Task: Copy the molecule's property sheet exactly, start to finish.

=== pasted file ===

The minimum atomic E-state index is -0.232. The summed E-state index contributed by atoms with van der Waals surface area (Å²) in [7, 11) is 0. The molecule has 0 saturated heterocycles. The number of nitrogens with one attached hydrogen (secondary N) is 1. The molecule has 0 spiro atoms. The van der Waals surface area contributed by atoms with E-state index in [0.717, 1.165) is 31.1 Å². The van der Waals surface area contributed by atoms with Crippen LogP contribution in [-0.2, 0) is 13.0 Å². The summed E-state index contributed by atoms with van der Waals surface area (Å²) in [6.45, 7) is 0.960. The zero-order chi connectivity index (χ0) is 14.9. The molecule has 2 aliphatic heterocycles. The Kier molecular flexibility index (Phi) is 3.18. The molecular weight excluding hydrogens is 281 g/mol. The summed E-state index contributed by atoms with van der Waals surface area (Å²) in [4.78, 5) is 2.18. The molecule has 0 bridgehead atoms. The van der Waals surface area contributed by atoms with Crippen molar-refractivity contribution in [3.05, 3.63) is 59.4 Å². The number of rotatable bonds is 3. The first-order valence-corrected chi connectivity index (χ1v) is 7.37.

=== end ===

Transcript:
The minimum atomic E-state index is -0.232. The summed E-state index contributed by atoms with van der Waals surface area (Å²) in [7, 11) is 0. The molecule has 0 saturated heterocycles. The number of nitrogens with one attached hydrogen (secondary N) is 1. The molecule has 0 spiro atoms. The van der Waals surface area contributed by atoms with E-state index in [0.717, 1.165) is 31.1 Å². The van der Waals surface area contributed by atoms with Crippen LogP contribution in [-0.2, 0) is 13.0 Å². The summed E-state index contributed by atoms with van der Waals surface area (Å²) in [6.45, 7) is 0.960. The zero-order chi connectivity index (χ0) is 14.9. The molecule has 2 aliphatic heterocycles. The Kier molecular flexibility index (Phi) is 3.18. The molecular weight excluding hydrogens is 281 g/mol. The summed E-state index contributed by atoms with van der Waals surface area (Å²) in [4.78, 5) is 2.18. The molecule has 0 bridgehead atoms. The van der Waals surface area contributed by atoms with Crippen molar-refractivity contribution in [3.05, 3.63) is 59.4 Å². The number of rotatable bonds is 3. The first-order valence-corrected chi connectivity index (χ1v) is 7.37.